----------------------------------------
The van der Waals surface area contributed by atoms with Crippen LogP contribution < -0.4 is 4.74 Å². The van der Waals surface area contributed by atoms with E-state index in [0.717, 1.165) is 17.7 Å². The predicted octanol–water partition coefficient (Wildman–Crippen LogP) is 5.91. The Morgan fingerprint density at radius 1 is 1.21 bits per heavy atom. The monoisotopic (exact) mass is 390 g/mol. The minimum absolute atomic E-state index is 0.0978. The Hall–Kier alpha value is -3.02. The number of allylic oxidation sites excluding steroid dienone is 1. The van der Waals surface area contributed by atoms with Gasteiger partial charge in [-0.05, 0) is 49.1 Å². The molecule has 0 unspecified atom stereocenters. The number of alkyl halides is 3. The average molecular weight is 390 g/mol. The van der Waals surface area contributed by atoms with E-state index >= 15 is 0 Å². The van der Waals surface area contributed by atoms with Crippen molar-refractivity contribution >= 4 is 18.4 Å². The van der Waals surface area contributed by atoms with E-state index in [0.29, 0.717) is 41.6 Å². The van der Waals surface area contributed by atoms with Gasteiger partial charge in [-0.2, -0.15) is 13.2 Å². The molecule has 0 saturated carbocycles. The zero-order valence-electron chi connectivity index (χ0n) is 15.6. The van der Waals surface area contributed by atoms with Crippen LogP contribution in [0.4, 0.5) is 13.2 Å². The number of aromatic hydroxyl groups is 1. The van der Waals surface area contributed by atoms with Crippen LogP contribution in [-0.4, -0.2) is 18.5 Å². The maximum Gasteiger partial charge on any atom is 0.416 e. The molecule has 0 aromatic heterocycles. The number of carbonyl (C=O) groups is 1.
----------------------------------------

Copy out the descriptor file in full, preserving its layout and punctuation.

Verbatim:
The van der Waals surface area contributed by atoms with Crippen LogP contribution < -0.4 is 4.74 Å². The van der Waals surface area contributed by atoms with E-state index in [0.717, 1.165) is 17.7 Å². The predicted octanol–water partition coefficient (Wildman–Crippen LogP) is 5.91. The Morgan fingerprint density at radius 1 is 1.21 bits per heavy atom. The monoisotopic (exact) mass is 390 g/mol. The minimum absolute atomic E-state index is 0.0978. The Hall–Kier alpha value is -3.02. The number of allylic oxidation sites excluding steroid dienone is 1. The van der Waals surface area contributed by atoms with Gasteiger partial charge in [-0.05, 0) is 49.1 Å². The molecule has 0 unspecified atom stereocenters. The number of alkyl halides is 3. The average molecular weight is 390 g/mol. The van der Waals surface area contributed by atoms with E-state index >= 15 is 0 Å². The van der Waals surface area contributed by atoms with Crippen molar-refractivity contribution >= 4 is 18.4 Å². The van der Waals surface area contributed by atoms with E-state index in [0.29, 0.717) is 41.6 Å². The van der Waals surface area contributed by atoms with Gasteiger partial charge in [-0.2, -0.15) is 13.2 Å². The molecule has 0 saturated carbocycles. The zero-order valence-electron chi connectivity index (χ0n) is 15.6. The van der Waals surface area contributed by atoms with Crippen LogP contribution in [0.4, 0.5) is 13.2 Å². The number of aromatic hydroxyl groups is 1. The van der Waals surface area contributed by atoms with Crippen LogP contribution in [-0.4, -0.2) is 18.5 Å². The maximum Gasteiger partial charge on any atom is 0.416 e. The molecule has 0 aromatic heterocycles. The number of carbonyl (C=O) groups is 1.